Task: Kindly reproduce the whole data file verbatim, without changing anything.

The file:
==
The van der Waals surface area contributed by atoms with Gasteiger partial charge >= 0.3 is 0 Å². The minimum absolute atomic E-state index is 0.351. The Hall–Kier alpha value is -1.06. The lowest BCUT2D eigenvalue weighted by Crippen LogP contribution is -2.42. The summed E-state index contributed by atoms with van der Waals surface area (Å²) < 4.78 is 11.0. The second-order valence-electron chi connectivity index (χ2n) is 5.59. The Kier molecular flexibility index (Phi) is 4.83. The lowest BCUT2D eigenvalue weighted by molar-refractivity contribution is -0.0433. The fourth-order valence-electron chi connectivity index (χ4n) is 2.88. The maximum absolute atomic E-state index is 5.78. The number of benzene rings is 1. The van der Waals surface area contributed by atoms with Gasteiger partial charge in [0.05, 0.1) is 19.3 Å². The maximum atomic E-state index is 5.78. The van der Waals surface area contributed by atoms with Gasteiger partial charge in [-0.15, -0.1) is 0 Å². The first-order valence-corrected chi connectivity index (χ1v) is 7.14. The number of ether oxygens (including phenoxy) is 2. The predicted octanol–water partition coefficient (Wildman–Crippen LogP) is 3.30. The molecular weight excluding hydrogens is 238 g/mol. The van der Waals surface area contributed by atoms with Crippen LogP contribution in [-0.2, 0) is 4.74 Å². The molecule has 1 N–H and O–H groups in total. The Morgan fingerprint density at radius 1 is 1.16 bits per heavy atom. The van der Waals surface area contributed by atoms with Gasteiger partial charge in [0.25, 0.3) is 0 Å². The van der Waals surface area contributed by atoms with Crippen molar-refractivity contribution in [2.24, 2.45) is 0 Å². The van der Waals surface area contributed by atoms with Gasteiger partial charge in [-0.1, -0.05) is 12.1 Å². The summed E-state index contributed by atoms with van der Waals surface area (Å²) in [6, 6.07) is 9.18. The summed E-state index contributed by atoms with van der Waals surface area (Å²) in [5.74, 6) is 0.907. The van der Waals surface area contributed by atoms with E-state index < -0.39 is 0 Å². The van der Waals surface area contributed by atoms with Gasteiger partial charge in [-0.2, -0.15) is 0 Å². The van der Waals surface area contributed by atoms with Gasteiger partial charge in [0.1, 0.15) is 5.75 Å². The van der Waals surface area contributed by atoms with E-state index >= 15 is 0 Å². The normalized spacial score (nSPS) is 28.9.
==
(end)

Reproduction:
The van der Waals surface area contributed by atoms with Gasteiger partial charge >= 0.3 is 0 Å². The minimum absolute atomic E-state index is 0.351. The Hall–Kier alpha value is -1.06. The lowest BCUT2D eigenvalue weighted by Crippen LogP contribution is -2.42. The summed E-state index contributed by atoms with van der Waals surface area (Å²) < 4.78 is 11.0. The second-order valence-electron chi connectivity index (χ2n) is 5.59. The Kier molecular flexibility index (Phi) is 4.83. The lowest BCUT2D eigenvalue weighted by molar-refractivity contribution is -0.0433. The fourth-order valence-electron chi connectivity index (χ4n) is 2.88. The maximum absolute atomic E-state index is 5.78. The number of benzene rings is 1. The van der Waals surface area contributed by atoms with Gasteiger partial charge in [0.05, 0.1) is 19.3 Å². The maximum atomic E-state index is 5.78. The van der Waals surface area contributed by atoms with Gasteiger partial charge in [-0.15, -0.1) is 0 Å². The first-order valence-corrected chi connectivity index (χ1v) is 7.14. The number of ether oxygens (including phenoxy) is 2. The predicted octanol–water partition coefficient (Wildman–Crippen LogP) is 3.30. The molecular weight excluding hydrogens is 238 g/mol. The van der Waals surface area contributed by atoms with Crippen LogP contribution in [-0.2, 0) is 4.74 Å². The molecule has 1 N–H and O–H groups in total. The Morgan fingerprint density at radius 1 is 1.16 bits per heavy atom. The van der Waals surface area contributed by atoms with Gasteiger partial charge in [0.25, 0.3) is 0 Å². The van der Waals surface area contributed by atoms with Crippen molar-refractivity contribution in [2.24, 2.45) is 0 Å². The van der Waals surface area contributed by atoms with Gasteiger partial charge in [-0.1, -0.05) is 12.1 Å². The summed E-state index contributed by atoms with van der Waals surface area (Å²) in [6, 6.07) is 9.18. The summed E-state index contributed by atoms with van der Waals surface area (Å²) in [5.74, 6) is 0.907. The van der Waals surface area contributed by atoms with E-state index < -0.39 is 0 Å². The van der Waals surface area contributed by atoms with Gasteiger partial charge in [-0.2, -0.15) is 0 Å². The van der Waals surface area contributed by atoms with Gasteiger partial charge in [0.1, 0.15) is 5.75 Å². The van der Waals surface area contributed by atoms with E-state index >= 15 is 0 Å². The normalized spacial score (nSPS) is 28.9.